David Hume's letter No. 65 to "Président de Montesquieu" (10 April 1749) is a particularly interesting document. It is written in French. It seems unlikely, at least to me, that Hume wrote in such perfect French — the letter must have been revised by a secretary. I'll briefly deal with some of the topics covered by the two men in that correspondance: interest rates, trade, Polybius, the notion of mixed government, judicial independence and others.

Let us deal first with interest rates:

Page 116, chapitre XVII. L'énumeration que vous faites des inconvénients des dettes publiques est fort juste. Mais n'ont-elles aucun avantage? Les marchands qui ont des capitaux dans les fonds publics ne gardent que peu d'argent dans leurs coffres pour les besoins de leur commerce; ils peuvent disposer quand il leur plaît de ces capitaux pour répondre à quelque demande que ce soit. Par conséquent, ces capitaux servent à deux fins: premièrement, à leur produire un revenu fixe : secondement, à faire aller leur commerce ; par conséquent le marchand peut soutenir le commerce avec des moindres profits sur les marchandises, ce qui est avantageux pour le commerce. En parlant de ceci à un homme qui a beaucoup de connoissances, Milord Lonsdale, il me fit remarquer un autre avantage, qui cependant me paroît plus douteux : les capitaux, dit-il, que l'on a dans les fonds publics sont dans une circulation continuelle et forment une espèce d'argent; l'abondance de l'argent diminue l'intérêt et favorise le commerce.

* * *

From a purely theoretical point of view, Hume is squarely on the side of a "real" (as opposed to a "monetary") explanation of interest rates. Yet he is aware of the fact that money also plays a role, although he confides his doubts about the precise nature of that role. This is Hume at his best: when it comes to solving complex problems, both reason and experience are to be called upon ("experience", in this case, refers to the practical knowledge provided by Lord Lonsdale). Here's F. Faure-Soulet on how Hume solved this riddle in his 1752 essays ("Of interest" and "Of public credit"):

Hume reconnaît une action à court terme de la quantité de monnaie sur le taux d'intérêt ; et c'est par l'intermédiaire d'un afflux de monnaie dû à une grande activité industrielle que le taux d'intérêt diminue. Un commerce étendu, en produisant de grands capitaux, diminue à la fois l'intérêt et le bénéfice, écrit Hume qui évite de confondre les deux termes. L'auteur montre simplement que l'abondance des profits entre les mains des gros industriels permet des prêts plus nombreux. (*)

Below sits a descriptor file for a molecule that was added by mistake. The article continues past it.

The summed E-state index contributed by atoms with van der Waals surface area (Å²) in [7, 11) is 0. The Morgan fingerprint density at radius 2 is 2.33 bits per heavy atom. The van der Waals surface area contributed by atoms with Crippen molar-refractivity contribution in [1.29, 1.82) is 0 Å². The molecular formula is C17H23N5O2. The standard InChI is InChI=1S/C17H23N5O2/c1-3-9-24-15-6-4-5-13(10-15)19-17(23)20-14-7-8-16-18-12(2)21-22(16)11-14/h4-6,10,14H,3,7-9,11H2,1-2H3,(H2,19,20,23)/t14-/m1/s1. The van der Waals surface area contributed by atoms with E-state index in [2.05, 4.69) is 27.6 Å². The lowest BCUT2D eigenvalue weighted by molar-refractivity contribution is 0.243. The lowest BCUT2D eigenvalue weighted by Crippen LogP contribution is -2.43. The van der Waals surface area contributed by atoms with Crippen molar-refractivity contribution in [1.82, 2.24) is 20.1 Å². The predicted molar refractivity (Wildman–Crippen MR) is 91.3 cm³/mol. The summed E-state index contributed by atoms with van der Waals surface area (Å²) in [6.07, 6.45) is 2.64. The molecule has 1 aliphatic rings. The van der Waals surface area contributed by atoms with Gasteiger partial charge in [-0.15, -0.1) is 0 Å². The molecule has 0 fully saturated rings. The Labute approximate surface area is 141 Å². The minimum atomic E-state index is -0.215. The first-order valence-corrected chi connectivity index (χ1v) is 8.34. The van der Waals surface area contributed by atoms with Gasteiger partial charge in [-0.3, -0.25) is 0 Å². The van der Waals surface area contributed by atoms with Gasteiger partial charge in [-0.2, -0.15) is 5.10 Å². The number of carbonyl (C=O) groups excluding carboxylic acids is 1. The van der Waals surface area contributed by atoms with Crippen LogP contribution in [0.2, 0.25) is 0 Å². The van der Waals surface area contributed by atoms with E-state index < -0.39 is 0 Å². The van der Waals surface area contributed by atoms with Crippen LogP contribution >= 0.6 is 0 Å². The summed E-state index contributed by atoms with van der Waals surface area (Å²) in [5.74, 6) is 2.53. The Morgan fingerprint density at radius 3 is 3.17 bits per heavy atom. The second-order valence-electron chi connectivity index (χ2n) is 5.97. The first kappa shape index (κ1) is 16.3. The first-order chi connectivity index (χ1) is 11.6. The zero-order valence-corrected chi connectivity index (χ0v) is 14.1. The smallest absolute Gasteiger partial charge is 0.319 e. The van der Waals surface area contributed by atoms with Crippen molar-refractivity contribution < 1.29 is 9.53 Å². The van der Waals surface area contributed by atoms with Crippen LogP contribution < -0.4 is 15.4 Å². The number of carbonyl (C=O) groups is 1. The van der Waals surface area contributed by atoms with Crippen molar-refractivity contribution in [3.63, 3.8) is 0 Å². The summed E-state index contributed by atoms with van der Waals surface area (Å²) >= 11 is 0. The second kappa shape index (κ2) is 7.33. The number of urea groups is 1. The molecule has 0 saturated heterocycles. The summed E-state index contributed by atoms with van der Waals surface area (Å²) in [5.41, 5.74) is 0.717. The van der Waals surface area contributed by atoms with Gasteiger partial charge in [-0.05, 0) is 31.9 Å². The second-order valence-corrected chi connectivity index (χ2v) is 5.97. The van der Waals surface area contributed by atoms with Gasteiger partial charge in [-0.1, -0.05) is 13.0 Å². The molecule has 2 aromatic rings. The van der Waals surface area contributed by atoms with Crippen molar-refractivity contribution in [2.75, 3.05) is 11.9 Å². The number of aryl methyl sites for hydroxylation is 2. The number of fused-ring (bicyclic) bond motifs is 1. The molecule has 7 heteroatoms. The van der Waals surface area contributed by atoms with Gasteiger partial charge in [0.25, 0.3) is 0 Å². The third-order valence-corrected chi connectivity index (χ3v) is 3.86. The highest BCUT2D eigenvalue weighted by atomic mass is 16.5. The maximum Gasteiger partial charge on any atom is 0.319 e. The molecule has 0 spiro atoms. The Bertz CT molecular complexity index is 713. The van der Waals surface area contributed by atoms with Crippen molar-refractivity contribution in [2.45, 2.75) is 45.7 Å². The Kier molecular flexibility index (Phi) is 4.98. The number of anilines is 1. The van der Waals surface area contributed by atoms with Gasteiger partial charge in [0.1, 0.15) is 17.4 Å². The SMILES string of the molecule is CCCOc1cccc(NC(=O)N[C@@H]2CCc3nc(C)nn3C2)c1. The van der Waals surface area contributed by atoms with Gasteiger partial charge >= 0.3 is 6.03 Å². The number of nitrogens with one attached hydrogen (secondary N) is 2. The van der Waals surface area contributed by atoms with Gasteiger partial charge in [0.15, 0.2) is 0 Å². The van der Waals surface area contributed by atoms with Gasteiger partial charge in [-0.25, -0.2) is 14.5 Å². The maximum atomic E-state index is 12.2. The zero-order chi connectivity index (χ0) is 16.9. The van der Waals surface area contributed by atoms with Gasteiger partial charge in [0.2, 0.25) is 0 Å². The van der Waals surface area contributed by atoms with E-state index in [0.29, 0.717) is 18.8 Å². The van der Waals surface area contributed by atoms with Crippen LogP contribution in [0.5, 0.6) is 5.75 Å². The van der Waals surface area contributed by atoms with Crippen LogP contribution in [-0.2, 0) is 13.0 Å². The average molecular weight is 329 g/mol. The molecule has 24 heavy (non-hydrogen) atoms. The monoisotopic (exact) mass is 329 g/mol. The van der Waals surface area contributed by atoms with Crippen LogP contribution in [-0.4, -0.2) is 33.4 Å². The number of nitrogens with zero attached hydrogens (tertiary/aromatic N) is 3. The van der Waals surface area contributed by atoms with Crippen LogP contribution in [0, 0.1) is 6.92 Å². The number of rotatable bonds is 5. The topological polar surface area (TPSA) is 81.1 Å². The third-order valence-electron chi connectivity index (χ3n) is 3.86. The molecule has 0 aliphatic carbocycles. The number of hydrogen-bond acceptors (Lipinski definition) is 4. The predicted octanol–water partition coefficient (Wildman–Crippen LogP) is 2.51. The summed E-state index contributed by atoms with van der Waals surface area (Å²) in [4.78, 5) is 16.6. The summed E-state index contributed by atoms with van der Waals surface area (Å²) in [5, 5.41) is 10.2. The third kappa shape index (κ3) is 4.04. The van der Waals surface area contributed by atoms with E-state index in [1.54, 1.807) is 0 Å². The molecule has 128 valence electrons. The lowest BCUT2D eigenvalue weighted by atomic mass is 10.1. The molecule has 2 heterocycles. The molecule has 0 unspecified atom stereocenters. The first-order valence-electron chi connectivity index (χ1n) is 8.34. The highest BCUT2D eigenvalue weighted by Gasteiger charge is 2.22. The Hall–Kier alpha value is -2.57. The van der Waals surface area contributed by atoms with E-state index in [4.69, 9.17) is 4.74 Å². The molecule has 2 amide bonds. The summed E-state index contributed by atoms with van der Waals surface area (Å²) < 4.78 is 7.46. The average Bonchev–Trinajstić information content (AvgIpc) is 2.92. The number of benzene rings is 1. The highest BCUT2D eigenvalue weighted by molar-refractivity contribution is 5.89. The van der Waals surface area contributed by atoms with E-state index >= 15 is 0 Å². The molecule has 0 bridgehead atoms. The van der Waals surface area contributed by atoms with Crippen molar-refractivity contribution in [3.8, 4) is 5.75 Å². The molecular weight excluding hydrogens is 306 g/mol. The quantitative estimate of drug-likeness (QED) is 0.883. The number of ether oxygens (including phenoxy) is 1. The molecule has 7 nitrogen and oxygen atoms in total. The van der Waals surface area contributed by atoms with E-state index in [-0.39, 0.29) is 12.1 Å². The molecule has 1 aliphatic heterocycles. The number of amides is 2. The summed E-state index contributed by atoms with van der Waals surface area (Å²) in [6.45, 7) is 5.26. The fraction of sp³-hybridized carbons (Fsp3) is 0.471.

Mr. Faure-Soulet, who reckons that "Ni les économistes des « Lumières », ni même Hume n'adoptent une conception purement réelle de l'intérêt", does not mention Hume's letter to Montesquieu. Yet it provides some valuabe insights into how his brilliant mind worked.

(*) F. Faure-Soulet. Économie politique et progrès au  « Siècle des Lumières ». Paris: Gauthier-Villars, 1964.

Wednesday, January 8, 2014


AM | @HDI1780

"...pour en estre plus ferme & durable" — De la Roche Flavin

While re-reading my (not entirely satisfactory) post on contre-poids, I stumbled upon this fine book on Montesquieu. Pages 25-26 contain a very interesting quote from Bernard de la Roche Flavin, président of the Toulouse Parlement in the 1610s (*). So I went to Google Books to see if there was a digitized edition. And the answer is: yes! Ladies and gentlemen: Google Books is a revolutionary tool for historians! De la Roche Flavin's definition of mixed government in the context of the French monarchy (1621) proves that the notion of checks and balances is not necessarily a '100% anglo-saxon idea':

Mais le Royaume & Monarchie de France est reglee & policee, & est composee & mixtionnee de trois sortes de Gouvernemens ensemble; Sçauoir de la Monarchie, Aristocratie & Republique afin que l'vn servist de frain & contrepoids à l'autre [...] Laquelle authorité du Senat est appelee par Plato, vn contrepoids a la puissance Royale, salutaire au corps vniuersel de la chose publique.

(*) Bernard de la Roche Flavin. Treize luires des Parlemens de France, esqvuels est amplement traicté de levr origine et institution. Genève: Matthieu Berjon, 1621 [see].



AM | @HDI1780

"Checks and Ballances are our only Salvation" — John Adams